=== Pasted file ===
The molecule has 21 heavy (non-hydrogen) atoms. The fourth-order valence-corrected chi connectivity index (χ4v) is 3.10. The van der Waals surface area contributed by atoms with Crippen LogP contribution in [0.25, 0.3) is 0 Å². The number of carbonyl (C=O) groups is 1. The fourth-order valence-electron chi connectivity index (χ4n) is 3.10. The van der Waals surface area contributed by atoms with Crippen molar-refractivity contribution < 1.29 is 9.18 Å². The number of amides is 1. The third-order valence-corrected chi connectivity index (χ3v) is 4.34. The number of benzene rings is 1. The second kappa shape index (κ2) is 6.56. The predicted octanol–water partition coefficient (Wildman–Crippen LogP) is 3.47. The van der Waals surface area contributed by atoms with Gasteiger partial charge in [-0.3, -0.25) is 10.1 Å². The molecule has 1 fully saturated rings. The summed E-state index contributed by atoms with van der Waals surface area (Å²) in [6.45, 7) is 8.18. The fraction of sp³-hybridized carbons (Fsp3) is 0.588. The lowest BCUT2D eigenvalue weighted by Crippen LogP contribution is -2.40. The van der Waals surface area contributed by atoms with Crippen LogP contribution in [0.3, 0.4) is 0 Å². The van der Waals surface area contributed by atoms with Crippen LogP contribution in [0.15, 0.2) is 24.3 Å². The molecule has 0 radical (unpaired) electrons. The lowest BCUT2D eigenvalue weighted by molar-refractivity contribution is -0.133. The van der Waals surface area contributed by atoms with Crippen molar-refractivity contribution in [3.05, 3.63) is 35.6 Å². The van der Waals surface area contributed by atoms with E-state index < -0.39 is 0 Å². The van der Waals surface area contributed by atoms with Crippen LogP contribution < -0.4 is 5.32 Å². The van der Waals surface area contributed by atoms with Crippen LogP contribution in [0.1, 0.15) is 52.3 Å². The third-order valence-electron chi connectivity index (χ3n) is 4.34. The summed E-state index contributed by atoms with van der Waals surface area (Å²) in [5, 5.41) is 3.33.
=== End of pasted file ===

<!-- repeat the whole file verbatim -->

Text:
The molecule has 21 heavy (non-hydrogen) atoms. The fourth-order valence-corrected chi connectivity index (χ4v) is 3.10. The van der Waals surface area contributed by atoms with Crippen LogP contribution in [0.25, 0.3) is 0 Å². The number of carbonyl (C=O) groups is 1. The fourth-order valence-electron chi connectivity index (χ4n) is 3.10. The van der Waals surface area contributed by atoms with Crippen molar-refractivity contribution < 1.29 is 9.18 Å². The number of amides is 1. The third-order valence-corrected chi connectivity index (χ3v) is 4.34. The number of benzene rings is 1. The second kappa shape index (κ2) is 6.56. The predicted octanol–water partition coefficient (Wildman–Crippen LogP) is 3.47. The van der Waals surface area contributed by atoms with Gasteiger partial charge in [-0.3, -0.25) is 10.1 Å². The molecule has 1 fully saturated rings. The summed E-state index contributed by atoms with van der Waals surface area (Å²) in [6.45, 7) is 8.18. The fraction of sp³-hybridized carbons (Fsp3) is 0.588. The lowest BCUT2D eigenvalue weighted by Crippen LogP contribution is -2.40. The van der Waals surface area contributed by atoms with Crippen LogP contribution in [0.3, 0.4) is 0 Å². The van der Waals surface area contributed by atoms with Crippen LogP contribution in [0.15, 0.2) is 24.3 Å². The molecule has 0 radical (unpaired) electrons. The lowest BCUT2D eigenvalue weighted by molar-refractivity contribution is -0.133. The van der Waals surface area contributed by atoms with Crippen molar-refractivity contribution in [3.05, 3.63) is 35.6 Å². The van der Waals surface area contributed by atoms with E-state index < -0.39 is 0 Å². The van der Waals surface area contributed by atoms with Crippen LogP contribution < -0.4 is 5.32 Å². The van der Waals surface area contributed by atoms with Crippen LogP contribution in [0.1, 0.15) is 52.3 Å². The third-order valence-electron chi connectivity index (χ3n) is 4.34. The summed E-state index contributed by atoms with van der Waals surface area (Å²) in [5, 5.41) is 3.33.